Accidents and Safety

Regarding accidents, there are two main dangers: the electrical hazard, and the fire hazard. Surprisingly, the electrical hazard is almost negligible.

Electrical Hazard

If the engineering team behind the powertrain has done their due diligence, the HV system will be floating relative to chassis ground with some degree of insulation resistance (min. 1kOhm per volt of HV system voltage, and a good target is min. 10x that for CYA reasons) and isolation (5x system voltage due to inductive loops). As such, this requires a minimum of two simultaneous isolation faults to generate an arc - taking an extreme example, a crash that damages the unswitched pack-internal highside and lowside busbar insulation and brings both into contact with the bare metal of the pack cover - or otherwise cause a potentially electrically hazardous situation to an occupant or first responder.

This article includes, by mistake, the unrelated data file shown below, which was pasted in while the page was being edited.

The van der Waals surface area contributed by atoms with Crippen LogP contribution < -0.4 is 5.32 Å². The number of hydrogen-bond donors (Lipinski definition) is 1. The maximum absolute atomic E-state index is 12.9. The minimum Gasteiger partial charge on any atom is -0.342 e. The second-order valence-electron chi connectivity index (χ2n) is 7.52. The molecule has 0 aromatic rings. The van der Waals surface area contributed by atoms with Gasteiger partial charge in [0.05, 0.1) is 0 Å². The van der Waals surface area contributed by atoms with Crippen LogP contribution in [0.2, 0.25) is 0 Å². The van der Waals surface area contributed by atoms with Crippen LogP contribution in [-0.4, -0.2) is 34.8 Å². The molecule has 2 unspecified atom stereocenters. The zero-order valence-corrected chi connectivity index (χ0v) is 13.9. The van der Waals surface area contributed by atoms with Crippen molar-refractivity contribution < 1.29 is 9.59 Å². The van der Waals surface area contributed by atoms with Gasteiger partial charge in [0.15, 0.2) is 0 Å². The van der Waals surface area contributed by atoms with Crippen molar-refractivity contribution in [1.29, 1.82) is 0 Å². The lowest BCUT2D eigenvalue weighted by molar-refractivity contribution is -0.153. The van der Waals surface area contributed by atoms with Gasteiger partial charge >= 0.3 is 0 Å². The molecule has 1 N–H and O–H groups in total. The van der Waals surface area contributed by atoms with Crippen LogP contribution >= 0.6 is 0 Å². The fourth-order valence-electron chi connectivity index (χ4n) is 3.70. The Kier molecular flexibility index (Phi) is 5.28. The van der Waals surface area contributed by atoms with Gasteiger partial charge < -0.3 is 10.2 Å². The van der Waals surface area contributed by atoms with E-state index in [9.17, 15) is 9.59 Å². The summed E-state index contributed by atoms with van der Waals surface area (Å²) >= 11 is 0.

This is also a factor in why *every* piece of conductive material that isn't part of the HV electrical system is grounded to Chassis - the resistance point-to-point on the chassis is on the order of microOhms, and the resistance point-to-point in the human body is about 200kOhms. Even if there's a full-pack hard short to chassis, that 1) won't last very long before the cell-level fuses vaporize and b) won't electrocute anyone, even if they're touching two different sections of chassis, because effectively no current will pass through them instead of said chassis. Compare that to if an ungrounded conductive steering wheel shorted to unswitched pack highside and an ungrounded conductive brake pedal shorted to unswitched pack lowside simultaneously. At 400V pack voltage, that's 2mA DC, which will hurt, but shouldn't stop your heart. (The AC ripple at the inverter switching frequency and nominal motor current might.)